The underlying theme of the Summit this year will be Billions. The idea is to discuss how technology and entrepreneurship can impact billions of people’s lives. “Today, there are over 4 billion people without access to the Internet, which in my language means 4 billion potential consumers, opportunities and connected citizens. In the next 4 years alone, nearly half a billion people will come online for the first time. Venturing a bit further into the future, by 2020, 8 out of 10 smartphones will be located in emerging markets. Emerging Markets are at the center of the map!”, explains Alisée de Tonnac, CEO Seedstars World.

Watch the recap of the Seedstars Summit 2016 below


Paul AdepojuJan 30, 2017


LoftyInc Capital Management and partners have officially a new $25 million Afropreneur Fund II which focuses on early stage Africa-facing enterprises that leverage technologies to create social impact and tackle big problems. The launch was announced at Africa Diaspora Network’s Annual Investment Symposium, ADIS 2017 held in Silicon Valley, California on Friday January 28, 2017.

The key goal of the  Afropreneur Funds is to leverage these investments for social impact, contributing as much to social change and impact, as to the bottom-line- lifting millions out of poverty, illiteracy, sickness and unemployment.

“Afropreneur Fund 1 is a closed fund, that immediately provides our portfolio a source of critical follow-on funding in their critical phase of growth, while powering innovation across critical social impact sectors including financial integration, bridging the digital divide and under employment gaps, housing and literacy among many others,”LoftyInc said in a statement.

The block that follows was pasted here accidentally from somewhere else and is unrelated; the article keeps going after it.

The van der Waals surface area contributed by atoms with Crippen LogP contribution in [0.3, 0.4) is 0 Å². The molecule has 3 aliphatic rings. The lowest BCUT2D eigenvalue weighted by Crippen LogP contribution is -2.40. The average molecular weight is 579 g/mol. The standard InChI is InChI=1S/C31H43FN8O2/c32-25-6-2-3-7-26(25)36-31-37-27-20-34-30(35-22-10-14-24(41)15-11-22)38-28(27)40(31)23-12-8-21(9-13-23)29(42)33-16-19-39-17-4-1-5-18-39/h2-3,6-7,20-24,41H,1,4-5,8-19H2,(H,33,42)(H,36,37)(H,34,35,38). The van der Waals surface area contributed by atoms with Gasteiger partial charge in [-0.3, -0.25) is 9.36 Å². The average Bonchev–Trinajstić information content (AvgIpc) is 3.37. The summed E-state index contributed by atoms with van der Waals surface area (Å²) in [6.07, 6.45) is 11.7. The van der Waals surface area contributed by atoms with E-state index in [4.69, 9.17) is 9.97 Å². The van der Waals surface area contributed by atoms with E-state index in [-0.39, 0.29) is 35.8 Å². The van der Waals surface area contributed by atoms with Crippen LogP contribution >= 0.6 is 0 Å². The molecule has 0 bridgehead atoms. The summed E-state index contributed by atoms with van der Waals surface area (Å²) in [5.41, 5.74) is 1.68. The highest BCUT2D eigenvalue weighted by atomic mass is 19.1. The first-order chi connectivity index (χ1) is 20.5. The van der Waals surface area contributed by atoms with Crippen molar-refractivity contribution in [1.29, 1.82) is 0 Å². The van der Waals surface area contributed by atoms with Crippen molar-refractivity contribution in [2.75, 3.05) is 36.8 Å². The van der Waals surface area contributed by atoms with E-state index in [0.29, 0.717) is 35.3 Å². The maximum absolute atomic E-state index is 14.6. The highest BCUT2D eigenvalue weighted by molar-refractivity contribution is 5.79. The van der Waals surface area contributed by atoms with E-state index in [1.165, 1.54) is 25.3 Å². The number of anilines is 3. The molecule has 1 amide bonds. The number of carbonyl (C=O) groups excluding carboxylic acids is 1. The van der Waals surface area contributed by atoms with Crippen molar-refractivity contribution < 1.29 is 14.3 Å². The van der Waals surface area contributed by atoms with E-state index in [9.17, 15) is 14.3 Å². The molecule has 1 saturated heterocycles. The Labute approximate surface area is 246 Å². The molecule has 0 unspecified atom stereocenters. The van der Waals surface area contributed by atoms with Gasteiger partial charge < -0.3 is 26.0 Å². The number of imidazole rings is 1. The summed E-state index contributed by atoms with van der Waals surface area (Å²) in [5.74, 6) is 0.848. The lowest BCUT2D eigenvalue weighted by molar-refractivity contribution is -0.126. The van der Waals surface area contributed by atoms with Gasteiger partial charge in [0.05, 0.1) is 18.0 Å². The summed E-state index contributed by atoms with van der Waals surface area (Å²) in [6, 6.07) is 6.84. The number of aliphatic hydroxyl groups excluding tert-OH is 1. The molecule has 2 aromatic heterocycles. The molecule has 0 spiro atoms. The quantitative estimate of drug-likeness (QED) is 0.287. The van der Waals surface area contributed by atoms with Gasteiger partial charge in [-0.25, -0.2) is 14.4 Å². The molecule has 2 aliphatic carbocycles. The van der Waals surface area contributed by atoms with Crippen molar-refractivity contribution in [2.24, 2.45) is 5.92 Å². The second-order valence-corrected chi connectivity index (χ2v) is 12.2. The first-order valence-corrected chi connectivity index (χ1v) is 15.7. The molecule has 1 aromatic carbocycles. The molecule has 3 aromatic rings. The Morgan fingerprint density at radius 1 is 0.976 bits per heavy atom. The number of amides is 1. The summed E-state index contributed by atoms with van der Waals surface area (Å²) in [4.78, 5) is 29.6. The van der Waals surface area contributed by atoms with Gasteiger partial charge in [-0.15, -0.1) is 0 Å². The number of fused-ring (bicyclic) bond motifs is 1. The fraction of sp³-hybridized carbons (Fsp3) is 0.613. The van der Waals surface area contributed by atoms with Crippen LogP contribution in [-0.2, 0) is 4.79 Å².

Flora AyodeleJan 27, 2017


GE recognises the importance of recruiting and retaining the best people. Successful people are like successful ideas. They don’t happen overnight, but need the right environment to reach their full potential. By introducing young talent to the best technologies, GE aims to build, empower and move Africa, and the world forward.

GE’s Early Career Development Programme (ECDP) is delivering exceptional results for young graduates in  Nigeria. The company’s senior leadership recruits young graduates and offers them intensive training and mentorship to improve their experience, skills and confidence in the professional working environment.

GE Africa’s ECDP programme was launched in 2010. It aims to build a pipeline of superior talent across Africa. Young graduates who show high growth potential are put through a gauntlet of intensive training that includes working with company leadership to complete challenging work assignments. The programme is structured to provide the graduates with practical work experience that allows candidates to identify potential areas of growth across all its business divisions